Are you afraid of the big bad canvas?


Last night I wanted to start working on paper collages again, after not doing for months. But I felt scared from the blank canvas. I always feel a little intimidated by a blank surface, always pristine and full with possibilities, but I enjoy starting something new and then the surface becomes my creation, and I own it.

But last night it felt different, like getting on a bike after tumbling down, or driving after being in a crash. I could not put myself to drawing on the canvas so I covered them with the background papers instead to ease my mind, but that's as far as I go. After not painting for so long I feel like I am never going to be able to paint something again. I know it's just a phase and that it will go away as soon as I dare to draw the first line, but I feel like I haven't got the courage to take the first step.

This is a new feeling for me, I did not fear my canvases before. Have you ever felt like this? How did you over come it?

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Hi Danita, I totally agree with Sue. I think it’s important to try and play and have fun with it! and as she said… You can absolutely paint over the piece if you don’t like how it looks. I know I can get caught up in the perfectionist bit and worry about the outcome of a piece and that very quickly ruins one’s confidence and I shut down, too. Not to worry This will pass! Sometimes I try little exercises to help get myself to lighten up and become more playful. What about trying the scribble exercise. Take a marker or pen – put one in each hand, put a large piece of paper on the table, put some fun music on and start scribbling with both hands. Do this for several songs. Allow yourself to really get into the music, toes tapping, head swaying. Maybe even close your eyes and just have fun with it!! Flora Bowley, the creator of the Bloom True Workshop does a wonderful exercise were she has you stand in front of your large canvas that’s hanging on the wall, you blindfold yourself, you put on some great music and then you use your hands and dip your finger tips into the paint and then using your fingers (covered in paint) you start moving the paint all over your canvas while feeling the music you are playing. It’s really wonderful, it helps you loosen up and become more playful! Your moving your whole body instead of painting with a paint brush and doing little micro movements from your wrist. Sometimes I put a silly hat on (or a holiday themed headband, you can buy them at the dollar store or craft stores – like reindeer antlers with little Christmas bells that jingle and jangle when your moves) and I find this helpful as it gets me out of my uptight perfectionist mode and into the fun, playful child part of me, that is there simply to have fun, be silly and isn’t worried about making a perfect painting/masterpiece. Also, what about creating with your kids. Do a collaborative art piece with them and tap into their wonderful chlidlike qualities. Artist – Alisa Burke does this with her daughter Lucy on her blog Redefine Creativity. Here’s a link… There is also a wonderful children’s book called – Beautiful Oops! by Barney Saltzberg. It’s about a life lesson that all parents want their children to learn: That it’s OK to make a mistake. In fact, hooray for mistakes! A mistake is an adventure in creativity, a portal of discovery. Every mistake is an opportunity to make something beautiful… and don’t forget “Mistakes are proof that we are trying!” and please Remember … Creativity takes courage! Somedays more courage than others… So when it comes to creating maybe think about what you would say to your chlidren or one of your students – as we tend to be very hard on ourselves. What kind of advice would you give them?… Perhaps something like… Try to be gentle with yourself! and try and tap into your playful side and most importantly try and have some fun! Danita I just want to say – I love your work!! I have purchased many of your pieces (art work and jewelry) and taken your wonderful online classes and I promise this will pass… and good for you for having the courage to put the paper on the canvas boards! Baby steps! Baby steps! It all counts! and if you feel you’ve made a mistake, remember it’s no big deal, it’s all good! It’s all part of the process, and some of the best ideas/results have come from mistakes. Plus this business of being afraid to make mistakes are often tied up with old messages we received (or interpreted) as children that somehow we weren’t good enough or trying hard enough, etc. I think if it comes from your heart it isn’t a mistake! You can do this! All the best Paula :)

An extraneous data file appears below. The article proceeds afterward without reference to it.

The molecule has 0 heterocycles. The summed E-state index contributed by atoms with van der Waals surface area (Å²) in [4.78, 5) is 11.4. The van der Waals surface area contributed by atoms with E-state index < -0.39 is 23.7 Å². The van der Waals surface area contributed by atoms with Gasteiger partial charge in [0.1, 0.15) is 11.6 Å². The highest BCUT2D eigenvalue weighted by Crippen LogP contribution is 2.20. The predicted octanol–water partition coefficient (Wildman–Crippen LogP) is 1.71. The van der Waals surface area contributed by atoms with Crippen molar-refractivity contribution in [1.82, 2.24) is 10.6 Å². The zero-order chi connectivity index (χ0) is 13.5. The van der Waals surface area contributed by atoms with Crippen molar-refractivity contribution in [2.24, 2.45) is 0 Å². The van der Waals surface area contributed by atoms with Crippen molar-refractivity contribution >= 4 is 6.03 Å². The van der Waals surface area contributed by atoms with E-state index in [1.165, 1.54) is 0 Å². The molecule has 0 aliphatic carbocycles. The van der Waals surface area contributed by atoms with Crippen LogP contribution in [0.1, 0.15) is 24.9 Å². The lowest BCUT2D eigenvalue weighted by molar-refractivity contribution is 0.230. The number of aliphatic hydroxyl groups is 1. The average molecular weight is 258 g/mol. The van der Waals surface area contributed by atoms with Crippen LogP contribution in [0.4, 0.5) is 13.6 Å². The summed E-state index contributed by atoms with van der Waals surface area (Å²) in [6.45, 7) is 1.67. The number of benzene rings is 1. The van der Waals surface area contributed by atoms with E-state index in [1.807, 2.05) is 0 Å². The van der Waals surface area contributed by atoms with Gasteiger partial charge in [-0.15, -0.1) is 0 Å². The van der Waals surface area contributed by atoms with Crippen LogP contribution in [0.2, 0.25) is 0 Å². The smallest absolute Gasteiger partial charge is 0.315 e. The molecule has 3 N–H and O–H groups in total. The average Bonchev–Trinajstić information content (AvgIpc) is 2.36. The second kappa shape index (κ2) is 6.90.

I think that’s natural for every artist, from time to time, Danita! Once you just start to PLAY and not expect anything from the outcome – I think it’ll go away! It does for me!! :) Even if you have to gesso over your PLAY piece afterward! :) Good Luck and Have Fun!!

Sue Allemand

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